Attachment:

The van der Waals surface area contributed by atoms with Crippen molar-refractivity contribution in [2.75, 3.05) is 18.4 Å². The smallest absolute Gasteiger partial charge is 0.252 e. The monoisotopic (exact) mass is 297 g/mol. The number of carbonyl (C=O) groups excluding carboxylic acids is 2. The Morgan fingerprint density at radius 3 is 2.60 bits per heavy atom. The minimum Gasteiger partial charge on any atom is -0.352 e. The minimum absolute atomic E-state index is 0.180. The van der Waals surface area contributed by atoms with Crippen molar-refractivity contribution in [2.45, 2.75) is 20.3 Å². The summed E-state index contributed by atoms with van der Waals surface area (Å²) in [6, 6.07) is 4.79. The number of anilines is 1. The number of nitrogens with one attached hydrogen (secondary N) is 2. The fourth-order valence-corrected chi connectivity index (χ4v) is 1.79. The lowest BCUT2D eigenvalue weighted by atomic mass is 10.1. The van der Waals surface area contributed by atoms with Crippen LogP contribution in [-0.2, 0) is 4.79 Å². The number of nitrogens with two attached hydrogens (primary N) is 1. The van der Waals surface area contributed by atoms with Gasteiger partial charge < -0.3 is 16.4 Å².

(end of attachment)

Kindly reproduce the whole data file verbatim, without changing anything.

The van der Waals surface area contributed by atoms with Crippen molar-refractivity contribution in [2.75, 3.05) is 18.4 Å². The smallest absolute Gasteiger partial charge is 0.252 e. The monoisotopic (exact) mass is 297 g/mol. The number of carbonyl (C=O) groups excluding carboxylic acids is 2. The Morgan fingerprint density at radius 3 is 2.60 bits per heavy atom. The minimum Gasteiger partial charge on any atom is -0.352 e. The minimum absolute atomic E-state index is 0.180. The van der Waals surface area contributed by atoms with Crippen molar-refractivity contribution in [2.45, 2.75) is 20.3 Å². The summed E-state index contributed by atoms with van der Waals surface area (Å²) in [6, 6.07) is 4.79. The number of anilines is 1. The number of nitrogens with one attached hydrogen (secondary N) is 2. The fourth-order valence-corrected chi connectivity index (χ4v) is 1.79. The lowest BCUT2D eigenvalue weighted by atomic mass is 10.1. The van der Waals surface area contributed by atoms with Crippen LogP contribution in [-0.2, 0) is 4.79 Å². The number of nitrogens with two attached hydrogens (primary N) is 1. The van der Waals surface area contributed by atoms with Gasteiger partial charge < -0.3 is 16.4 Å².